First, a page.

Yannie is an A-Grade student who, thanks to having bombed out in the biological lottery, is forced to inhabit a thoroughly D-Grade world.
Her older brother, Shan, is an abusive piece of work who thinks it's perfectly acceptable to lift his 11-year-old sister by the throat and pin her against a wall when their juvenile joshing takes a turn he doesn't like.
The rest of the dramatis personae isn't much better. In fact, you can probably count the number of likeable characters in S.L. Kim's new novel, Revenge: Murder in Three Parts, on one hand. Depending on where you set the limits of likeability, you might only need a digit or two.
Yannie's mum is a feckless shell of a woman. She dismisses Shan's brutality and makes a point of not taking Yannie seriously, probably because she was never taken seriously, either.
She also does a pretty poor job of internalising her ire. "The look on her mother's face would have knocked her sideways if she were not already wearily inured to her mother's perpetual rage and disappointment, flaring and subsiding but never ceasing altogether."
Yannie's dad is described in the following unflattering terms: "Provincial enough to be boring even to other provincials, a head full of trivial arithmetic, extreme distress over sums of money which an even moderately comfortable family would laugh off".
He also tells Yannie that he can't afford to send her to university while, unbeknownst to his daughter, he agrees to fund Shan's postgraduate studies at Oxford. Not exactly Dad of the Year material.
"Can a belief held universally be untrue?" wonders the narrator early on in this bleak novel about patriarchy, thwarted ambition and the rage it ferments.
It's a rhetorical question, of course. "Over time, her family's belief in her stupidity becomes its own justification."
And so even though Yannie runs emotional and intellectual rings around her brutish brother and hopeless parents, she's typecast as the family flake and treated accordingly.
It's a foregone conclusion that Yannie will abandon her ambitions - art, love, travel - and stay behind in Malaysia to look after her ailing parents while her brother heads off to Oxford and onto a successful career in the corporate world.
The disclaimer at the beginning of Lim's second novel features an unusual addition. "Any resemblance to actual events, locales or persons, living or dead, is entirely coincidental. LOL!"
Is Kim's addition of the most over-typed acronym of the internet age intended to discourage questions about what may or may not be the autobiographical nature of her novel?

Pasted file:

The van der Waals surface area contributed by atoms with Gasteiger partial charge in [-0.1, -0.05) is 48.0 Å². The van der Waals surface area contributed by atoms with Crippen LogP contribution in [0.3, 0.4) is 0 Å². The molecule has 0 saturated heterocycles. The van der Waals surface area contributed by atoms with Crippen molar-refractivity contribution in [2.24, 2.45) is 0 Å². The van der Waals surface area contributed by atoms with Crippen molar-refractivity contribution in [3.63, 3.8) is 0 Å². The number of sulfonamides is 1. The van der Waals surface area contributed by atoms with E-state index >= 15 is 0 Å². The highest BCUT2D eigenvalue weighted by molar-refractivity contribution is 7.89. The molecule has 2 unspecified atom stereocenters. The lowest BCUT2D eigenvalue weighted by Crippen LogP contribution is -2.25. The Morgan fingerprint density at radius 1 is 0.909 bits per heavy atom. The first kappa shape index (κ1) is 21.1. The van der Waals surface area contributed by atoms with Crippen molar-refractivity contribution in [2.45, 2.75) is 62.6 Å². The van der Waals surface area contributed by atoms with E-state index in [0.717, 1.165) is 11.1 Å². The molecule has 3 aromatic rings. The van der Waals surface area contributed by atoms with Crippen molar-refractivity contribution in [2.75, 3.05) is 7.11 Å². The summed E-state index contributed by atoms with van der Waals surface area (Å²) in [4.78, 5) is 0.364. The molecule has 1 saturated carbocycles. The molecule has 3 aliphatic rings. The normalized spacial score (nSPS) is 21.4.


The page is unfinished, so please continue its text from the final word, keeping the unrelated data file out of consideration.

We can't be sure, but we do know that the themes covered here will be achingly familiar to many.
Humanity and patriarchy haven't always been two peas in a pod. It wasn't until we became farmers, some 12,000 years ago, that the idea of male dominance over social and economic affairs started to gain traction, with men anyway.
Presumably the women of the agrarian age were not as thrilled with the idea. Nevertheless, old habits die hard - unless, of course, they refuse to die at all.
With the exception of the Philippines, ASEAN nations score poorly on the World Economic Forum's Global Gender Gap Report, but Malaysia - the setting of much of Lim's novel - is notable for bringing up the rear.
The 2020 report sees Malaysia ranked 104 out of 153 countries, which suggests that it's still more than capable of producing men like Shan and, ipso facto, women like Yannie.
Of course, very few of those women will ever get the opportunity that Lim gifts Yannie in Revenge.
The second part of this murder in three parts sees Yannie travel to Sydney, where she attends a cousin's wedding and, in scenes that transmit in high definition the dysfunction of what's left of this family, basically meets her sister-in-law and her teenage niece for the first time.
She's also reacquainted with Shan, whose sociopathic tendencies appear to have blossomed under Sydney's sub-tropical sun.
Shan's the kind of man who says things like, "Darling, have you sent off my envelope to the superannuation people?" only to go positively postal and hurl a buttered crumpet across the room when he's told that, sadly, his envelope hasn't been sent to the superannuation people.
As for his reaction to Yannie unbuckling her seatbelt before he's turned off the car, it's so bad, so utterly disproportionate, it's almost funny. "WHAT THE F*** IS WRONG WITH YOU? WHO DOES THAT? WHAT THE F***!" he rages.
In the end, Yannie doesn't so much exact revenge for her brother's mistreatment of her as she does retribution for a cowardly act of financial abuse, but the net effect is the same: Shan is ruined.
Sadly, Yannie doesn't benefit from her brother's downfall in any way, and is doomed to live out the rest of her wasted life alone and largely unfulfilled.
Sign up for our newsletter to stay up to date.